If the state of California were threatening my business with $50,000 in fines, I’d reply by moving my business out of the jurisdiction.
Why your business should leave California
California is simply the worst place in the world to start a business. And the United States as a country has to be right up there.
I made the mistake of running part of my business from California for seven months when I was first getting started. I was young and naive, and I sensed opportunity there.
I did end up making quite a bit of money and jumpstarting a lucrative part of my career, but California had nothing to do with it.
My success had nothing to do with California’s tax-and-spend welfare state, or their infrastructure, or how much they dislike honest capitalism.
It had to do with my efforts. I worked hard. And as a thanks for conducting commerce in their state – commerce that my clients said they would have been bankrupt without – I was subjected to years of hounding by the California Franchise Tax Board.
Even after I paid their $800 annual extortion fee for running a corporation there.
I’ve long said there is no – repeat no – reason for doing business in California. It is, without a doubt, the worst place in the world to start a business.
They’ll tax you endlessly and mercilessly. They’ll subject you to nonsense regulations. They’ll send some inefficient buffoon to your office to inspect everything you’re doing and harass you. Hiring people there is a disaster.
Why would anyone start a business in California when better options exist?
Offshore alternatives to California for entrepreneurs
For starters, Chile is basically the California of the south. Chile has vineyards, beaches, mountains, and just about everything else California has to offer. The climates are similar.
Yet Chile is encouraging business to come to its shores, while California is pushing it away.
As comedian Adam Carolla says, California is the forty-five year old rude bimbo that got used to treated to treating people with disrespect because she could. California got used to having nice beaches and figured no place could ever compete with it.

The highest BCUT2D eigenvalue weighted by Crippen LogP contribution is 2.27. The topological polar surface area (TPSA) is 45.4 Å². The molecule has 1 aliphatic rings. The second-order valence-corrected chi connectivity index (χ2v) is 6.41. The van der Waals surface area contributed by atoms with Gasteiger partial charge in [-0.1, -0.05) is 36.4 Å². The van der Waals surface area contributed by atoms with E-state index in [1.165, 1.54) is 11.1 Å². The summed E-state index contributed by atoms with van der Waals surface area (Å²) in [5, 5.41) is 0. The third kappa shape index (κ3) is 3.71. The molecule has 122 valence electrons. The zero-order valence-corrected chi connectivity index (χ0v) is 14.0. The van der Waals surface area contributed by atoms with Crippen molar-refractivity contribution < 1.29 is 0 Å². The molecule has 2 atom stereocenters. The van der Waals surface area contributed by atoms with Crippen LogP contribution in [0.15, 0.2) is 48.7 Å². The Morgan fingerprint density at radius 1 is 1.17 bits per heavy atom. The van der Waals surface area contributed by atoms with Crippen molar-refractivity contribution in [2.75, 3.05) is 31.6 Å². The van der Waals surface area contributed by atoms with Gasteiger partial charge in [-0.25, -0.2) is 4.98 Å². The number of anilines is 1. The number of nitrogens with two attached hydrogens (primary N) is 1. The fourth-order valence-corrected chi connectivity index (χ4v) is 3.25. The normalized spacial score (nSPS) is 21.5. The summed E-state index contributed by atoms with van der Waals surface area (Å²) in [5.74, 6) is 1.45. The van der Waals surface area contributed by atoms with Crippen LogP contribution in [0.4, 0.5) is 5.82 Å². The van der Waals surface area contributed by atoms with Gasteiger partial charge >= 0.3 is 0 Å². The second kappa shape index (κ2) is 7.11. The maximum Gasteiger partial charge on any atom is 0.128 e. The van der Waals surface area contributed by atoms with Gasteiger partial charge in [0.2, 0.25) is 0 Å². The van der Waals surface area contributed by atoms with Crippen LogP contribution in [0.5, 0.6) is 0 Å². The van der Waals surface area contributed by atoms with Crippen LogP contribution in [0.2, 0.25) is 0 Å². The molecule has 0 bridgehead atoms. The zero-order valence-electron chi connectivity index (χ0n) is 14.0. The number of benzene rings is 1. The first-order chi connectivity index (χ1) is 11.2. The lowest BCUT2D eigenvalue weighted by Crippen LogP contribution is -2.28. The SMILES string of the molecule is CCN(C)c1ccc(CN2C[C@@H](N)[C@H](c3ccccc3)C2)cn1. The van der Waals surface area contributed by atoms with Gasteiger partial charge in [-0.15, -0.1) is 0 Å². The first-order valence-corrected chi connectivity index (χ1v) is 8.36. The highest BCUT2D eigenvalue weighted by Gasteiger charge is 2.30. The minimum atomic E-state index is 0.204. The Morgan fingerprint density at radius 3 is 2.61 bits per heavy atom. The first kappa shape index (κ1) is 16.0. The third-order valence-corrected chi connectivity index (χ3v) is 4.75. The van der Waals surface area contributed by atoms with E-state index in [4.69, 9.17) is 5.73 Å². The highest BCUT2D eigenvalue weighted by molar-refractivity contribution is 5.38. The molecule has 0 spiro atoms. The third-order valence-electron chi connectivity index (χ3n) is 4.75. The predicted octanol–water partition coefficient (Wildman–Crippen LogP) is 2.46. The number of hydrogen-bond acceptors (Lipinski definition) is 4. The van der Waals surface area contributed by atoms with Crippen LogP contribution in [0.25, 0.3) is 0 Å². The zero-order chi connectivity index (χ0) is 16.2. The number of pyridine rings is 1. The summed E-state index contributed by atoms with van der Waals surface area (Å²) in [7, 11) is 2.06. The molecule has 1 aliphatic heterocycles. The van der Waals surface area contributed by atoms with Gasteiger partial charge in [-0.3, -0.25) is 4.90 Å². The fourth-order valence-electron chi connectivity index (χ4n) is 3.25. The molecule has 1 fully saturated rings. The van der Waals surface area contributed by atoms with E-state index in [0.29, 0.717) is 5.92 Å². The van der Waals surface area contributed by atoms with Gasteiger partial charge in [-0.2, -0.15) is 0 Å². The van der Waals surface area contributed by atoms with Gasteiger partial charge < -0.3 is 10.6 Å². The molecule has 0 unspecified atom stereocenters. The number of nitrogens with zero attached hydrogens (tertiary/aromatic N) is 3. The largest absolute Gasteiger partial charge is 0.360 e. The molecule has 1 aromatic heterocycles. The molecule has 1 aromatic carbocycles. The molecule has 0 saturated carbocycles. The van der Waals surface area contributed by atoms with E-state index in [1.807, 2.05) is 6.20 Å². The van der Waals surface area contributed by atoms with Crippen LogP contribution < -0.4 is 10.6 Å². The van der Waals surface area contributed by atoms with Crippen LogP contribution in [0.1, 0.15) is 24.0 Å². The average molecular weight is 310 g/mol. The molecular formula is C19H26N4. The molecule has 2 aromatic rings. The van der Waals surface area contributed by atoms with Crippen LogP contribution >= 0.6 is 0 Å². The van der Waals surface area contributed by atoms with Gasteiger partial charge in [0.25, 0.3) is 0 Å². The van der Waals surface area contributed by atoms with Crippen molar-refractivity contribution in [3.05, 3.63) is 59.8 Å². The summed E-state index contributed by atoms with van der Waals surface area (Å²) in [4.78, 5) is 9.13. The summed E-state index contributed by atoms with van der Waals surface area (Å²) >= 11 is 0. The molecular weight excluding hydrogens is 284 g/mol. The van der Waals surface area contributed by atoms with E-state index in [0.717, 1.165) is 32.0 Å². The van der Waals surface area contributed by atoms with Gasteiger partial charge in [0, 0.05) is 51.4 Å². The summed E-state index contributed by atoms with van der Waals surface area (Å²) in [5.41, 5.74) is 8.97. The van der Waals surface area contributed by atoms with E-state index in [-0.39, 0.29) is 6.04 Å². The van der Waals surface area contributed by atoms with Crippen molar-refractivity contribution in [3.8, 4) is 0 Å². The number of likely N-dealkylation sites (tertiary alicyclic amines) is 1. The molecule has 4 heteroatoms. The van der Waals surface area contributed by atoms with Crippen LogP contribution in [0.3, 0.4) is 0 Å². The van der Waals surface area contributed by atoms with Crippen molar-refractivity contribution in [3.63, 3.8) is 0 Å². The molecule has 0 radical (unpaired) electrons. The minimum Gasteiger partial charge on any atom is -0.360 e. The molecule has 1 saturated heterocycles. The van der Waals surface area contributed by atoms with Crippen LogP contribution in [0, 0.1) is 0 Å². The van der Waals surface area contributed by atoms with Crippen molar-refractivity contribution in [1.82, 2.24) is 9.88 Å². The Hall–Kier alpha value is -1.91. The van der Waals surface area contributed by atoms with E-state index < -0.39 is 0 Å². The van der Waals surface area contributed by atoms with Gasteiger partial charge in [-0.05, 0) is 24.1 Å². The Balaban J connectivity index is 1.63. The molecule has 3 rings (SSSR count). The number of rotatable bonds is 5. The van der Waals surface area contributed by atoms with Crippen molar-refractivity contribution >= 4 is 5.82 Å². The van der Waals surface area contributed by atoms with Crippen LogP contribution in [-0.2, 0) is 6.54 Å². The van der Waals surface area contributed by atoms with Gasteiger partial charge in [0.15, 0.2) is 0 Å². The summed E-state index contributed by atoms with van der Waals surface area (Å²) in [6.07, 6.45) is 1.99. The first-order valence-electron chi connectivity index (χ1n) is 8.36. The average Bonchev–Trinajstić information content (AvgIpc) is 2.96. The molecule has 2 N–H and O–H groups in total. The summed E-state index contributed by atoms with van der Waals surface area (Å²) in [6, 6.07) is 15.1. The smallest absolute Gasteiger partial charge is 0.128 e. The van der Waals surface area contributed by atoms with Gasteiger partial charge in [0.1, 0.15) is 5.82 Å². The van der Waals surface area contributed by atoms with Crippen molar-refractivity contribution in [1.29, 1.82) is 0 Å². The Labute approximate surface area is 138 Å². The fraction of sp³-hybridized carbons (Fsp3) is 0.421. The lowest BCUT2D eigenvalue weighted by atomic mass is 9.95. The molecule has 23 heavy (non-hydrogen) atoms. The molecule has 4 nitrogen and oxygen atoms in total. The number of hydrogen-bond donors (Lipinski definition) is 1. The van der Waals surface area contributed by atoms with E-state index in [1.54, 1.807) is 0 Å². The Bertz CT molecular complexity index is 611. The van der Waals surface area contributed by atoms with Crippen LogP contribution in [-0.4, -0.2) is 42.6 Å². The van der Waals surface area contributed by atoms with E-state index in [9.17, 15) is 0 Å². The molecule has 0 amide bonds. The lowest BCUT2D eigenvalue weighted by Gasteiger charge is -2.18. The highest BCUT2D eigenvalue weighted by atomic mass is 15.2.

So they started treating people like total rubbish.
As a result, businesses having been fleeing California for places like Arizona, Texas, and elsewhere. Texas Governor Rick Perry had a whole campaign to attract businesses from California to the Lone Star State.
Now, California is on the verge of a total meltdown with train wreck finances. Worse yet, the population wants even more of the same to speed up the decay.
I don’t care if California has beaches. Or wine tastings. Or women in cleavage-baring tops.
I can show you plenty of places that respect entrepreneurship and capital a lot more that also have those things. Perhaps not Miley Cyrus twerking down Hollywood Boulevard, but you’ll have to work with me.
The entrepreneurs interviewed about the threatening letters they got from California said they didn’t share their predicament with the media because they didn’t want to create animosity between the government and their company. If I had an online class and the government wanted to shut me down, what a bunch of regulators thought of me would be the furthest thing from my mind.
But I guess when you live in a police state, you have to worry about keeping the man happy.
Fortunately, almost every problem I’ve run into in the United States in the past two weeks is one that I can confidently say happens very rarely – if ever – in most of the other countries I spend time in.
I assure you no entrepreneur in Colombia is worried about having his online learning center shut down by authorities for such silly reasons. And that’s worth thinking about.